More on Rules Observance…..!!

Sadly this is far from being a new problem.

“The standard of rule observance below the top third of the fleet is poor to appalling and, surprisingly, only one protest arose out of the meeting which was for a minor infringement compared to some of the mayhem that arose at the turning marks. This is a feature of the event which BIFFA needs to take on board for the good of the class. If ‘on the water umpiring’ had been used they would have been extremely busy, while of conventional protests had been properly applied the protest committee would still have been sitting on Tuesday!”

That is the final paragraph of the report on the 1992 Inlands.

Until class members start to protest, or we start to use on the water umpires (with an interest beyond rule 42), this won’t change. The use of umpires will almost certainly drive up the cost of the events, which may reduce the turnout. Protesting also relies on the the host club being able to find a protest committee that properly understand the rules, which has also been a problem in the past, otherwise the outcome can be a lottery.

Adrian

2 thoughts on “More on Rules Observance…..!!

  1. Its a very interesting discussion. We often had a low home boat turn out for our open meeting and the reason given was this very thing. Poor sportsmanship and ignoring the rules. Our last two events have been much better as I have wrote into the NOR that we will have marshals on our safety boats looking out for infringements.
    I do think this is the way to go and not over expensive really if you use the safety boats, they are around the marks anyway etc.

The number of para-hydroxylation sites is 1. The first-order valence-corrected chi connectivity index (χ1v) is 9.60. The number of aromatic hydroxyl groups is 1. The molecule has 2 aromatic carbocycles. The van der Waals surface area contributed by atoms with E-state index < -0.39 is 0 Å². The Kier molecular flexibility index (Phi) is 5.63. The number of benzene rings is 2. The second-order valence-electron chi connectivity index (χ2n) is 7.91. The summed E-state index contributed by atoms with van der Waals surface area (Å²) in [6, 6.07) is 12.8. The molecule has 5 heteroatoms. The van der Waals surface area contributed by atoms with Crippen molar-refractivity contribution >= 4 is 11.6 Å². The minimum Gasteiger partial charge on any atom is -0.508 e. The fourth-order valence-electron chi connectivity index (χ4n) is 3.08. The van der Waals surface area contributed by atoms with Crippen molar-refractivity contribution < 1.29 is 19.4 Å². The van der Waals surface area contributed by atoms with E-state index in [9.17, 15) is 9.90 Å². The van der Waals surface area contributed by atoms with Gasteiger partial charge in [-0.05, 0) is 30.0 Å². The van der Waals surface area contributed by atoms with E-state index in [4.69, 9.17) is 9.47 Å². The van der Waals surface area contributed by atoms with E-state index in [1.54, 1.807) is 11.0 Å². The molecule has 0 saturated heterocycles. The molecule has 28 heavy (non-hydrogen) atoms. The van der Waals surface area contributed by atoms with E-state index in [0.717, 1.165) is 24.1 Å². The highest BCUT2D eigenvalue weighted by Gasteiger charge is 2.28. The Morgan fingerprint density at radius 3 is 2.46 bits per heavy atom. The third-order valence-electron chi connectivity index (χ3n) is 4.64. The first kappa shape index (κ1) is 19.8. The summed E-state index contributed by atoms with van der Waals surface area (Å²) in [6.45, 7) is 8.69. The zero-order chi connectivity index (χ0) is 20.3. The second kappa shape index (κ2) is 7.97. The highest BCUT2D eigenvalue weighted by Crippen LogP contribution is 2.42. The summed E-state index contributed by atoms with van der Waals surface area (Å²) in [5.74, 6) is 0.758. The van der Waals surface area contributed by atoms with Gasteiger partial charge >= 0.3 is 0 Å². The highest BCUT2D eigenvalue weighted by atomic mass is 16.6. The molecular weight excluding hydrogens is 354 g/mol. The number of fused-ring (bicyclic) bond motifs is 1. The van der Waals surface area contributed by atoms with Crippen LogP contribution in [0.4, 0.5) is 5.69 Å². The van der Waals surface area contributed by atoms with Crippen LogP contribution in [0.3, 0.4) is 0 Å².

I saw an event held at our club (I think it was 420’s) where they brought 2 marshals as a training excercise, at lunch and at the end of the racing they flagged up all of the transgressions and incidents that they had seen. It was very revealing and whilst there wasnt any penalties as it was for training it did raise awareness .
    I very much fancy trying this at our 2015 open.

  2. I think we do need to take some action, many of the famous (or perhaps fabled) transgressors occupy slots in the higher levels of the fleet; conceivably a deterioration from 1992?

    A short term investment in high quality umpiring could be a good thing for the class, the aims should be threefold – firstly to appropriately handle any on-water “issue”, secondly to coach the fleet (at off the water follow up sessions) how any observed “issue” could have been taken through to a successful protest in the absence of an umpire and finally improve the understanding of the entire fleet as to how rules are applied in practice. The goals of the second and third aims being to wean us away from having to use umpires for any longer than necessary.

    I have no idea how much an umpire would cost but it would be an interesting question to put to the class as to whether the premium on the open fees would be regarded as a genuine value add and whether likely to encourage or discourage attendance.

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